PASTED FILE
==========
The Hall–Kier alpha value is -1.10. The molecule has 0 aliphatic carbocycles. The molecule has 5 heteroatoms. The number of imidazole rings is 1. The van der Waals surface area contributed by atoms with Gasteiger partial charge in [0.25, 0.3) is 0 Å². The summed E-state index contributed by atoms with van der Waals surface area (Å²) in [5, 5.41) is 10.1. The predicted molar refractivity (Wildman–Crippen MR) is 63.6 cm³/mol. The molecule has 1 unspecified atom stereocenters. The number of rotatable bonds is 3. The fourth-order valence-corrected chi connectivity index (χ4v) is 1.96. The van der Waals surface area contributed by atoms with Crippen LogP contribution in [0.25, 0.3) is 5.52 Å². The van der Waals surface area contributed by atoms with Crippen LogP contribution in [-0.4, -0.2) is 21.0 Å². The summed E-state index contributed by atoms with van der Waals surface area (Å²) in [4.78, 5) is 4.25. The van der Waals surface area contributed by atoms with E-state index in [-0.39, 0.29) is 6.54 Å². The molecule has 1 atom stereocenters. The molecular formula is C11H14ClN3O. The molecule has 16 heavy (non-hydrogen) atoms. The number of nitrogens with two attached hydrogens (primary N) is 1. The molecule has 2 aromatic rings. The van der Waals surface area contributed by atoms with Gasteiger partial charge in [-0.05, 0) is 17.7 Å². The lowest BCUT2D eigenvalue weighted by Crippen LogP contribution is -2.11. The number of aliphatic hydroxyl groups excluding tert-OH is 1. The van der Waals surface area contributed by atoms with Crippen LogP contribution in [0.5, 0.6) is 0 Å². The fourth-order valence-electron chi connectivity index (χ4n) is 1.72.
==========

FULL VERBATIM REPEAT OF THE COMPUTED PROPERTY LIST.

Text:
The Hall–Kier alpha value is -1.10. The molecule has 0 aliphatic carbocycles. The molecule has 5 heteroatoms. The number of imidazole rings is 1. The van der Waals surface area contributed by atoms with Gasteiger partial charge in [0.25, 0.3) is 0 Å². The summed E-state index contributed by atoms with van der Waals surface area (Å²) in [5, 5.41) is 10.1. The predicted molar refractivity (Wildman–Crippen MR) is 63.6 cm³/mol. The molecule has 1 unspecified atom stereocenters. The number of rotatable bonds is 3. The fourth-order valence-corrected chi connectivity index (χ4v) is 1.96. The van der Waals surface area contributed by atoms with Crippen LogP contribution in [0.25, 0.3) is 5.52 Å². The van der Waals surface area contributed by atoms with Crippen LogP contribution in [-0.4, -0.2) is 21.0 Å². The summed E-state index contributed by atoms with van der Waals surface area (Å²) in [4.78, 5) is 4.25. The van der Waals surface area contributed by atoms with E-state index in [-0.39, 0.29) is 6.54 Å². The molecule has 1 atom stereocenters. The molecular formula is C11H14ClN3O. The molecule has 16 heavy (non-hydrogen) atoms. The number of nitrogens with two attached hydrogens (primary N) is 1. The molecule has 2 aromatic rings. The van der Waals surface area contributed by atoms with Gasteiger partial charge in [-0.05, 0) is 17.7 Å². The lowest BCUT2D eigenvalue weighted by Crippen LogP contribution is -2.11. The number of aliphatic hydroxyl groups excluding tert-OH is 1. The van der Waals surface area contributed by atoms with Crippen LogP contribution in [0.5, 0.6) is 0 Å². The fourth-order valence-electron chi connectivity index (χ4n) is 1.72.